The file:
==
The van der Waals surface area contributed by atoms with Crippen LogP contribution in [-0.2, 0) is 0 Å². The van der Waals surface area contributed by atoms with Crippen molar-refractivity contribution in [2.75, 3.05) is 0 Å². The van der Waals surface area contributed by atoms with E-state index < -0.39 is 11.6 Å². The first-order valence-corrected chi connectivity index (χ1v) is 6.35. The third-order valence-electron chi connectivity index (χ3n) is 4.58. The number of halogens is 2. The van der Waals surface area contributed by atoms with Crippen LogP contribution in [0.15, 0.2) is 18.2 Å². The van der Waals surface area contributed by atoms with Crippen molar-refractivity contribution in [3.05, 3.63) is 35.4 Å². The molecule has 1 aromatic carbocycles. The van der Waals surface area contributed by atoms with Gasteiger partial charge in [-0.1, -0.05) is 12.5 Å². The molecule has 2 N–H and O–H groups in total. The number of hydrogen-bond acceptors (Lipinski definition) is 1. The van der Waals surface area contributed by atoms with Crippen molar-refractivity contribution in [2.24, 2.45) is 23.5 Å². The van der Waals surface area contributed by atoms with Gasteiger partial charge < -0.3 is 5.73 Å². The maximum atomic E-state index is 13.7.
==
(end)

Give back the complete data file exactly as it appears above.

The van der Waals surface area contributed by atoms with Crippen LogP contribution in [-0.2, 0) is 0 Å². The van der Waals surface area contributed by atoms with Crippen molar-refractivity contribution in [2.75, 3.05) is 0 Å². The van der Waals surface area contributed by atoms with E-state index < -0.39 is 11.6 Å². The first-order valence-corrected chi connectivity index (χ1v) is 6.35. The third-order valence-electron chi connectivity index (χ3n) is 4.58. The number of halogens is 2. The van der Waals surface area contributed by atoms with Crippen LogP contribution in [0.15, 0.2) is 18.2 Å². The van der Waals surface area contributed by atoms with Crippen molar-refractivity contribution in [3.05, 3.63) is 35.4 Å². The molecule has 1 aromatic carbocycles. The van der Waals surface area contributed by atoms with Gasteiger partial charge in [-0.1, -0.05) is 12.5 Å². The molecule has 2 N–H and O–H groups in total. The number of hydrogen-bond acceptors (Lipinski definition) is 1. The van der Waals surface area contributed by atoms with Crippen molar-refractivity contribution in [2.24, 2.45) is 23.5 Å². The van der Waals surface area contributed by atoms with Gasteiger partial charge < -0.3 is 5.73 Å². The maximum atomic E-state index is 13.7.